The University of Navarre’s Centre for Applied Medical Research (in Spanish: Centro de Investigación Médica Aplicada, CIMA) and Leartiker, a technology centre that specialises in polymer technology, held a meeting this morning in Pamplona between health and 3D printing professionals from the Basque Country and Navarre to build synergies, strengthen ties and explore new partnership opportunities.
Both organisations are participating in the European CARDIOPATCH (Interreg Sudoe) project in which, through regenerative medicine and 3D printing, seeks to open new ways of treating heart attacks and provide solutions that improve patients’ quality of life. This initiative also aims to create a “Network of Excellence” to promote R&D&I in the biomedical sector in southwest Europe as a way to expand Industry 4.0 technologies to the healthcare sector.
CIMA and Leartiker have organised this meeting to share advances in research and build synergies in the health and 3D printing sector, and the event was attended by representatives of the Government of Navarre. Uxúe Itoiz, General Director of Industry, Energy and Strategic Projects S3 (Government of Navarre), kicked off the meeting, while Mikel Irujo, Minister of Economic and Business Development (Government of Navarre), gave the closing speech.
The panel of speakers was made up of a varied representation of agents from the health and 3D printing sector in the Basque Country and Navarre. Important companies such as OPTIMUS3D, i+MED, Izasa Scientific, Naitec and Viscofan, presented the research and developments they have carried out in recent years, with special emphasis on the use of 3D printing in their projects in the health sector.
This was followed by a round table where the speakers shared their views on the new opportunities for companies, concluding that a good future is foreseen for the sector.
Finally, Eloy Robles, project manager at the University of Navarra, presented the funding opportunities that exist for joint projects and provided detailed information on European, state and regional funding possibilities. Robles also provided guidelines and advice on how to improve the project proposals that interested parties may wish to submit for the aforementioned funding.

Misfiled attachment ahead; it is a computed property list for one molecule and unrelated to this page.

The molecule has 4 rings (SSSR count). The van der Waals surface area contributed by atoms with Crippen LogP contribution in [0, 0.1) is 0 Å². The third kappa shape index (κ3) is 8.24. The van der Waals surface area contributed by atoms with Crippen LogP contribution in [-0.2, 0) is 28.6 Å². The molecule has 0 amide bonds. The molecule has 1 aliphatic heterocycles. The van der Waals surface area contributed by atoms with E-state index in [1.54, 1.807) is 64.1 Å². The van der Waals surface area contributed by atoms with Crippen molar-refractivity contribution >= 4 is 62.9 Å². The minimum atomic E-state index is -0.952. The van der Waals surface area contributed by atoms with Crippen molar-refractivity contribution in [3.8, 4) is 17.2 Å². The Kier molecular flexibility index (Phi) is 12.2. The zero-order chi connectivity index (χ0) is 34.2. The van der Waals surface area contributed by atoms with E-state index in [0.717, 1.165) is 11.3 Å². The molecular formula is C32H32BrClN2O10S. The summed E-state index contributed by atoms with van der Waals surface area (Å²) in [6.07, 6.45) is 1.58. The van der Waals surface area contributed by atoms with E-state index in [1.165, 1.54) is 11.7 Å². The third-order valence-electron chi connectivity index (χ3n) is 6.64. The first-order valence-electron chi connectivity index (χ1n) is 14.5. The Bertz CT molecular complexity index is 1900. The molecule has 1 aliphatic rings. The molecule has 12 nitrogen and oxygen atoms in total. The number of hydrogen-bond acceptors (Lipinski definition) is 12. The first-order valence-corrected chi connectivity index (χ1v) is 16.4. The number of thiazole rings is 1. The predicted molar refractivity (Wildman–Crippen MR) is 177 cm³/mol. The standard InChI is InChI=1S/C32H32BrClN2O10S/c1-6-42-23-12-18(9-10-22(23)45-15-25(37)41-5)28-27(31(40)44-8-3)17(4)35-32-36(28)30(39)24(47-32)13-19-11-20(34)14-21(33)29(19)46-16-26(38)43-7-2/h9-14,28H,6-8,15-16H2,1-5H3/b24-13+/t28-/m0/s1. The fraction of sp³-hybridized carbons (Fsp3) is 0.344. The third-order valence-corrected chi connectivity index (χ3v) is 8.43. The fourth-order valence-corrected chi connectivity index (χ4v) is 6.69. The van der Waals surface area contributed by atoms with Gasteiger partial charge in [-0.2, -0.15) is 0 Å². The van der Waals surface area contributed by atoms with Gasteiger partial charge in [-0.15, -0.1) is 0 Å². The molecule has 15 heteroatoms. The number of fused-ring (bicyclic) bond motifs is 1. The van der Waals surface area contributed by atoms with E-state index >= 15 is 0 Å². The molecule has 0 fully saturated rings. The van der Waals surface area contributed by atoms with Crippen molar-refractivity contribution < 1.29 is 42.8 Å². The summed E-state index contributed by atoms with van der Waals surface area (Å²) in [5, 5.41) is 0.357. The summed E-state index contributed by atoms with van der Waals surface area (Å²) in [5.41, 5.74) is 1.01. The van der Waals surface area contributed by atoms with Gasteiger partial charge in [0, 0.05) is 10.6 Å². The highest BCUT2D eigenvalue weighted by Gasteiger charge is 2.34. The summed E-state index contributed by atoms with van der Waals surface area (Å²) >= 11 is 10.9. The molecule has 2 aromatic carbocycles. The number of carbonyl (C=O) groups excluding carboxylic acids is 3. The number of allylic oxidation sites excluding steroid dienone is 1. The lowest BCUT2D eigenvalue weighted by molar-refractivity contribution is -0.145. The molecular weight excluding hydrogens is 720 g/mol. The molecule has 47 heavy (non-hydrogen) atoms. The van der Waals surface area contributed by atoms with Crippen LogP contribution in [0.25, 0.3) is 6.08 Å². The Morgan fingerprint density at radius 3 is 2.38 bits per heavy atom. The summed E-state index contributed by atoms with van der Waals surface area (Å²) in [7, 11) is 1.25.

Those attending the conference have positively valued the meeting in which, thanks to the speakers, agents and entities that have participated, it has been possible to promote synergies creating an unparalleled space as a preliminary step for future collaborations and developments.
Progress in the CARDIOPATCH Interreg Sudoe project
The main goal of the Cardiopatch project, spearheaded by the University Clinic of Navarre and co-financed by the Interreg Sudoe Programme through FEDER funds, is to develop a “smart patch” for cardiac regeneration in people who have suffered a heart attack. The project involves the participation of nine organisations, including Leartiker, that specialize in fields including cardiology, cell therapy, nanotechnology, 3D printing, bioengineering and technology transfer.
The tech centre’s mission within this initiative focuses on the development of two devices; on the one hand, a 3D system for growing and transporting the “smart patch”, and on the other hand, a 3D tool that will roll up the patch and make it easier to place in the heart via a non-invasive procedure. The small-scale bioreactors that Leartiker has developed are already being used to grow the smart patch, and the larger ones are still in the testing phase and could potentially be ready early next year. Meanwhile, the 3D tool for rolling up the patch is slated to be ready during the first half of the coming year.
The project will end in April 2023 and the products developed will be tested in animals. January and February next year will be key months for the CARDIOPATCH project, since the first tests on pigs are scheduled to begin during this period.
More information: www.cardiopatch.eu